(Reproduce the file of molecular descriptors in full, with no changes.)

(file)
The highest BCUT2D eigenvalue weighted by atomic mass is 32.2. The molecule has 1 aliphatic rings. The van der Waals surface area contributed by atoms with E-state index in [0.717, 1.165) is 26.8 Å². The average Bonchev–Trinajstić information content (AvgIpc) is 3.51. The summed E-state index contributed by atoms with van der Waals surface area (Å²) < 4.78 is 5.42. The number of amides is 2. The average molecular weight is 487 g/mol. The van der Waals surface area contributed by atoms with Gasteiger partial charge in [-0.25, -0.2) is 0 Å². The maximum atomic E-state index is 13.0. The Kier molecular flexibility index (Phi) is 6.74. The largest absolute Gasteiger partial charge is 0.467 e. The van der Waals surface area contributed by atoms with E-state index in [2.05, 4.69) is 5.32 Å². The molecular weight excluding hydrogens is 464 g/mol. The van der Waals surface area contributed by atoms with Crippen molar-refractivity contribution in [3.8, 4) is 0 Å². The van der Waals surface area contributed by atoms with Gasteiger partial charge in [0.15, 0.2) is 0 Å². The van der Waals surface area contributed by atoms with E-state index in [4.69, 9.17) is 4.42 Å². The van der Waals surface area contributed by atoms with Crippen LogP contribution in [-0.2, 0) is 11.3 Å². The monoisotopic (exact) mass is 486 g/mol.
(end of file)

The highest BCUT2D eigenvalue weighted by atomic mass is 32.2. The molecule has 1 aliphatic rings. The van der Waals surface area contributed by atoms with E-state index in [0.717, 1.165) is 26.8 Å². The average Bonchev–Trinajstić information content (AvgIpc) is 3.51. The summed E-state index contributed by atoms with van der Waals surface area (Å²) < 4.78 is 5.42. The number of amides is 2. The average molecular weight is 487 g/mol. The van der Waals surface area contributed by atoms with Gasteiger partial charge in [-0.25, -0.2) is 0 Å². The maximum atomic E-state index is 13.0. The Kier molecular flexibility index (Phi) is 6.74. The largest absolute Gasteiger partial charge is 0.467 e. The van der Waals surface area contributed by atoms with E-state index in [2.05, 4.69) is 5.32 Å². The molecular weight excluding hydrogens is 464 g/mol. The van der Waals surface area contributed by atoms with Crippen molar-refractivity contribution in [3.8, 4) is 0 Å². The van der Waals surface area contributed by atoms with Gasteiger partial charge in [0.15, 0.2) is 0 Å². The van der Waals surface area contributed by atoms with E-state index in [4.69, 9.17) is 4.42 Å². The van der Waals surface area contributed by atoms with Crippen LogP contribution in [-0.2, 0) is 11.3 Å². The monoisotopic (exact) mass is 486 g/mol.